Don't stop the beat

How the Aussie music scene can bounce back from a 'double blow'

The Australian music industry needs a lifeline. Contact spoke with UQ’s School of Music Senior Lecturer, Dr Eve Klein, and UQ graduate and music venue owner, Scott Hutchinson, about the future of Australia’s live music scene post-pandemic.

The COVID-19 crisis has seen our everyday lives swept from beneath us, and there have been very few things we can rely on.

Except music and its incredible ability to dictate our moods or conjure up feelings of nostalgia.

Yet, despite being able to deliver moments of reprieve in recent months, Australia’s music and live events industry is reeling as a result of a ‘double blow’: the COVID-19 lockdowns, and last summer’s bushfires.

An image of Senior Lecturer in Popular Music and Technology Dr Eve Klein.

Senior Lecturer in Popular Music and Technology Dr Eve Klein.

Senior Lecturer in Popular Music and Technology Dr Eve Klein.

“Many organisations have entered this period without a safety net behind them,” said Dr Eve Klein, a Senior Lecturer in Popular Music and Technology at UQ’s School of Music.

“Years of getting by on tenacity, ingenuity and hustle have left our sector depleted. Long-term projects, which people have been developing, often for many years, have been cancelled and may not be viable again after the crisis has passed.”
Dr Eve Klein

Klein said that while the industry had shown resilience by adapting its work to digital platforms, it was not clear whether these activities were generating sustainable incomes for artists that would be equivalent to their pre-COVID-19 activities.

Instead, she believes the future of Australian music lies outdoors.

“I think we can expect outdoor music events and experiences to flourish,” Klein said.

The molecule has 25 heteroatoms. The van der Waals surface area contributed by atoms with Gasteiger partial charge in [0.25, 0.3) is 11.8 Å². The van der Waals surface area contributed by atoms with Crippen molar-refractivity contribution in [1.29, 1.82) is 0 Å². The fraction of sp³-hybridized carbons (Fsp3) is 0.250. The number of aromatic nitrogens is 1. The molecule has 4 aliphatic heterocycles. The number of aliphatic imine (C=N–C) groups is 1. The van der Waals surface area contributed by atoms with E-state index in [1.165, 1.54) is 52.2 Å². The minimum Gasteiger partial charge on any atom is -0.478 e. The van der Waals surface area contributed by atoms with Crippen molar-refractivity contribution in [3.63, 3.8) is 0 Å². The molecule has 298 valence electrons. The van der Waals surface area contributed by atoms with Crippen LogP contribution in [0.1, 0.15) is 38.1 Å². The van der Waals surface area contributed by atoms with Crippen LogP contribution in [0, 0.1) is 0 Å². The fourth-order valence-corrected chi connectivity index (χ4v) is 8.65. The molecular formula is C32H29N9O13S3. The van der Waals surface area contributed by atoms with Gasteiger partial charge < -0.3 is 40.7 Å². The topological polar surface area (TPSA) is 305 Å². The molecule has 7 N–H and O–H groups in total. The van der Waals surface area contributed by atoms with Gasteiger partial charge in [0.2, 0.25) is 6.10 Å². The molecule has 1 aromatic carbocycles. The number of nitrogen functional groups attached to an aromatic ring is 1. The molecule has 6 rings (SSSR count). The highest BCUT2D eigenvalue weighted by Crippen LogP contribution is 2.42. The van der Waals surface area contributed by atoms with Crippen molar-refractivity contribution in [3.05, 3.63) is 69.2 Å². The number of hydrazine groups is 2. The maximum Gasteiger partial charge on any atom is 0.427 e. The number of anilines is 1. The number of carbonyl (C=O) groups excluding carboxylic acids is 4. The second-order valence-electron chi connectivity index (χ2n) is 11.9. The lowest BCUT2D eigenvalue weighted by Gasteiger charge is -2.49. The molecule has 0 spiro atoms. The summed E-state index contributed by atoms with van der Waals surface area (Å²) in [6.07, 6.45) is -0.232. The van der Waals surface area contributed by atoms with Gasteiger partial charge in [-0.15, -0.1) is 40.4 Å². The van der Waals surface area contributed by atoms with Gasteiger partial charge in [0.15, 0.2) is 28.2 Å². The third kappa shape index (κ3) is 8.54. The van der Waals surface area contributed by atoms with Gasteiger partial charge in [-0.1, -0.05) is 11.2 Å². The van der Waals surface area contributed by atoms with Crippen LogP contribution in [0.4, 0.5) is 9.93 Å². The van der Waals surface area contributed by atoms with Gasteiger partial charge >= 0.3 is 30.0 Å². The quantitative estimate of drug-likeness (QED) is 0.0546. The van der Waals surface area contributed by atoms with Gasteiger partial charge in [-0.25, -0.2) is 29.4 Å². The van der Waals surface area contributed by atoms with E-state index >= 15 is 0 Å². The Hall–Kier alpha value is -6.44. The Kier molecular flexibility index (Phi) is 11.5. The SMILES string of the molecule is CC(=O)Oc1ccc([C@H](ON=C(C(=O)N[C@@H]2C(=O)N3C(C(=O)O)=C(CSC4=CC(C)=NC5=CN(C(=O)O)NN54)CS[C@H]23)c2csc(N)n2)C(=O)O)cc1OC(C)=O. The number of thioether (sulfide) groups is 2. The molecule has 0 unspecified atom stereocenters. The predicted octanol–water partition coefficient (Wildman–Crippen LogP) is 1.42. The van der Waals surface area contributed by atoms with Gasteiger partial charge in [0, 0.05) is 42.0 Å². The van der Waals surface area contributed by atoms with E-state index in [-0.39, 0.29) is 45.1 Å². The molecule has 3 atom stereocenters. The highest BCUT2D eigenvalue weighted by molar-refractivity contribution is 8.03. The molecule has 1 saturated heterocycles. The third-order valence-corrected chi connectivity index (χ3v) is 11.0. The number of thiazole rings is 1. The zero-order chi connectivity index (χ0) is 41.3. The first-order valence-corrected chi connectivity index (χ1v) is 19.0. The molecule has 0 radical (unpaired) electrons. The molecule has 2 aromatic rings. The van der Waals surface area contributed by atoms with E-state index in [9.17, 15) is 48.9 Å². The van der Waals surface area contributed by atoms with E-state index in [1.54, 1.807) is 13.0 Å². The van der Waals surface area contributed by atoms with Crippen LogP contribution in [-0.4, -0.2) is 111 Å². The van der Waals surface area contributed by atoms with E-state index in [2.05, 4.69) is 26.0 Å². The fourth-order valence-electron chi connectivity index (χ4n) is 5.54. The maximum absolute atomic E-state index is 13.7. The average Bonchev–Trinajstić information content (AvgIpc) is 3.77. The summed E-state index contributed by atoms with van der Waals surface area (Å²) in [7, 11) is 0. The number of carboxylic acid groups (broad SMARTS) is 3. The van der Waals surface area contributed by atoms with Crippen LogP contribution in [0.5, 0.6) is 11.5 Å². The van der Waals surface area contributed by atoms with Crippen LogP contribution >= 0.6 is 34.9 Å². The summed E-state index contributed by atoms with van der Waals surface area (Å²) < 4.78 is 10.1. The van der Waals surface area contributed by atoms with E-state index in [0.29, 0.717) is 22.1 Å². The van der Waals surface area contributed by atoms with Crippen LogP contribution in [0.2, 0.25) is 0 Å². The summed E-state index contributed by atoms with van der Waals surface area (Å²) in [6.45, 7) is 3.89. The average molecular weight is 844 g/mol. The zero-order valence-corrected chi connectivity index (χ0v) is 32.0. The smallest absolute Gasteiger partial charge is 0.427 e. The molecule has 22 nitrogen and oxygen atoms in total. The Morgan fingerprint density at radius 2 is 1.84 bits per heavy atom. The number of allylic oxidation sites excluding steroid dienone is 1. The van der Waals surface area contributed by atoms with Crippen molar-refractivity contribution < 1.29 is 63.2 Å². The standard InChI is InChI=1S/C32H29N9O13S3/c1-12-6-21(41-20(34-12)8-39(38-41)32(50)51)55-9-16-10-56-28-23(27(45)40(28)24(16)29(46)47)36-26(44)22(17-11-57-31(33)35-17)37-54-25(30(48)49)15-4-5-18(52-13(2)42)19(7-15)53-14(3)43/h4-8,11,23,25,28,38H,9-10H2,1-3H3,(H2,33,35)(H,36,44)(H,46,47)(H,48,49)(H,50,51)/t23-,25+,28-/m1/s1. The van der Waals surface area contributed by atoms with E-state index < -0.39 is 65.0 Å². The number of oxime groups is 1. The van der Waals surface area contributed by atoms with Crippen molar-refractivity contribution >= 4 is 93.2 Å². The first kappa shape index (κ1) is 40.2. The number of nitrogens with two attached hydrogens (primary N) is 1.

“This is going to require some innovation, while new approaches to presenting music will likely continue beyond the pandemic, especially in Australia.”

UQ graduate and music venue owner Scott Hutchinson (Bachelor of Engineering '81, Master of Business Administration '88) said Brisbane's music industry had faced an uphill battle to recovery even before the pandemic, with live music venues being torn down in place of large residential towers over the past two decades.

“The Brisbane music scene faced a particularly tough year in 2003 – the famous Festival Hall was demolished and it was the final year of [alternative rock festival] Livid,” said Hutchinson, who is also the Chairman of Hutchinson Builders.

“It became clear to me years ago, music venues in central locations just don’t stack up from a real-estate perspective.”

Yet, this didn’t stop Hutchinson from injecting $40 million into the creation of Fortitude Music Hall, Brisbane’s newest large music venue on Fortitude Valley's Brunswick Street Mall. 

An image of UQ graduate and Brisbane music venue owner Scott Hutchinson.

UQ graduate and Brisbane music venue owner Scott Hutchinson.

UQ graduate and Brisbane music venue owner Scott Hutchinson.

“JC (John Collins, the bass guitarist from Powderfinger) approached me shortly after I purchased the space saying he’d really like to see a music venue here and I thought, ‘that’s just too good to be true’.”

With the revival of iconic music venues occurring throughout central Brisbane in recent years, Hutchinson said the city had come back to life.